A Germany that feels very strongly about human rights and about the rule of law and about democracy. About the things on the basis of which it has rebuilt itself. And that Germany has decided to participate despite the difficulty and the historical echoes of -- because Hitler of course bombarded Belgrade in a very savage way.

I think it's a Germany that's coming-of-age and is ready to assume its political responsibilities. It's been controversial, but the big majority of Germans backs it. And the fact that it's a left leaning government -- Social Democrats and Environmentalist Greens.

That is to say the people at the head of the peace movement in the 1980s have taken this decision -- the government of Chancellor Schroeder. I think that in a sense has made it easier, because had there been an opposition they might have been vocal in saying this is not a good idea.

GROSS: Has Milosevic been using the participation of Germany in the air strikes as an example of how this is Hitlerian?

COHEN: Well, I think there have been references. They said the first day they had shot down a German plane. I don't think the choice of a German plane was a coincidence. The obsession with German aggression in the Serb mind is very much locked in the past because they have no future at the moment.

The economic implosion under Milosevic has been total. So -- and the past is World War I, which began with Austria-Hungarian and then German attack. And World War II, of course, when Hitler came in. So I think they are trying to use that for whatever propaganda value they get out of the fact that there is this small German participation in the force.

In Bosnia all these barracks used to be adorned with posters showing the blue flag of the European Union -- the blue and gold star flag of the European Union -- with swastikas appearing all over it. And there was a slogan under it with, "are you ready for `deutschemarcroacy' (ph)." And that was everywhere in Bosnia in the Serbian barracks.

I think it shows the depth of feeling of the Serbs and the inability to recognize that Germany has changed.

GROSS: My guest is Roger Cohen. He covered the war in Bosnia for "The New York Times," and is the author of the book "Hearts Grown Brutal: Sagas of Sarajevo." We'll talk more after a break.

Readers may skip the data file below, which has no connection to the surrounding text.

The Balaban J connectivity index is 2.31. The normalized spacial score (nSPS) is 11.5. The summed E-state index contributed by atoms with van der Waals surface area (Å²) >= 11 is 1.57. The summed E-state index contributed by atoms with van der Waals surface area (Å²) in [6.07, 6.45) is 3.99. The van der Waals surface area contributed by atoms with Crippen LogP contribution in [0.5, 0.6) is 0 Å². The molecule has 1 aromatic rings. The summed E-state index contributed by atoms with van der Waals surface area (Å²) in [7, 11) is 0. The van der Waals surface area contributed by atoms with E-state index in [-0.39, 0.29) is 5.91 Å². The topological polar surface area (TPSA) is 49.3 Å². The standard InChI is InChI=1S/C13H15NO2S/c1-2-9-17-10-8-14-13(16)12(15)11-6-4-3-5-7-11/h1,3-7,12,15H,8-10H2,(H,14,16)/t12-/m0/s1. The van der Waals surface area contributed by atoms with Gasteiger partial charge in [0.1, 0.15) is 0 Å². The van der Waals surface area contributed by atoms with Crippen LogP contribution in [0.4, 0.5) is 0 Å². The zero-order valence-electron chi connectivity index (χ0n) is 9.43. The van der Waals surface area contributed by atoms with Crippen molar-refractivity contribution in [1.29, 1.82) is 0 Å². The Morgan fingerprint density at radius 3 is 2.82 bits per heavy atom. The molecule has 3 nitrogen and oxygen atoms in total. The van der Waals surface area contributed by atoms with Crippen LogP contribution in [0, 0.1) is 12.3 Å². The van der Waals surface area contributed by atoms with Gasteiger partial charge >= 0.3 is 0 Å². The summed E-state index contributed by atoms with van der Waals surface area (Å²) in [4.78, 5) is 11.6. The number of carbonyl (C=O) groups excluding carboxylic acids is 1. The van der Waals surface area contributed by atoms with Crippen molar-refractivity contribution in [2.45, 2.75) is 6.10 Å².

This is FRESH AIR.

BREAK

GROSS: Roger Cohen is my guest. He is "The New York Times" Berlin bureau chief, and he covered the war in Bosnia. We're talking about Serbia and Kosovo.

Milosevic, I guess you could say, is from a troubled background. His father, his mother and his uncle all committed suicide. And I don't mean to just do a little psychiatric thing here, but I'm wondering if you know of like psycho historians who are trying to analyze the psychological explanations for his tyranny.

COHEN: It's been a suicide and redemption, loss and victory, damnation and salvation; they're all -- it's all very linked, I think, somehow in the Serb psyche. This notion of true suffering -- you achieve some kind of vindication. I -- what strikes me about Milosevic is he is an extremely -- apart from this moment in '89 when he was riding this wave to power, he is essentially an (unintelligible).

That is to say he operates in secret in a closed way. He never -- he is a closed personality. He never appears before his people. He very rarely appears on television. He attaches no value that I can see to human life.

When 200,000 Serbs, his own people, poured out of Croatia in 1995 in a mass and brutal eviction of Serbs from Croatia that took place at the end of the war there when the Croats fought back and destroyed the autonomous areas that the Serbs had carved out in 1991. When those 200,000 Serbs bedraggled on tractors, walking, struggled into Serbia proper after seven days of trekking across Bosnia -- Milosevic did not address a word to them. He did not appear on television. He did not greet them in any way.

I mean, they were furious at Milosevic because he had armed and goaded them to fight and then abandoned them. But that, I think, is Milosevic. He is a man for whom everything is an abstraction. He never -- when the questions have been put to him about the concentration camps in Bosnia he waves his hand in the most nonchalant, dismissive way. As if to say what nonsense. Never existed.

Well, maybe for him in his mind they ever did exist. I mean, he never went there. He never saw them. And one of the interesting things about what's going on now is that throughout the wars of Yugoslavia's destruction, destruction has gone out from Belgrade to Croatia to Bosnia to Slovenia. You name it, it's gone there.

But it's never hit the heartland of Serbia before. So I think there is a kind of psychological shock for Milosevic and for other Serbs. And I think it's unpredictable how that will play out. But the suicides I think -- well, they would have to mark anyone. And they certainly, I think, marked him very deeply.

And perhaps contributed to this extraordinarily coldness and closed nature of the man.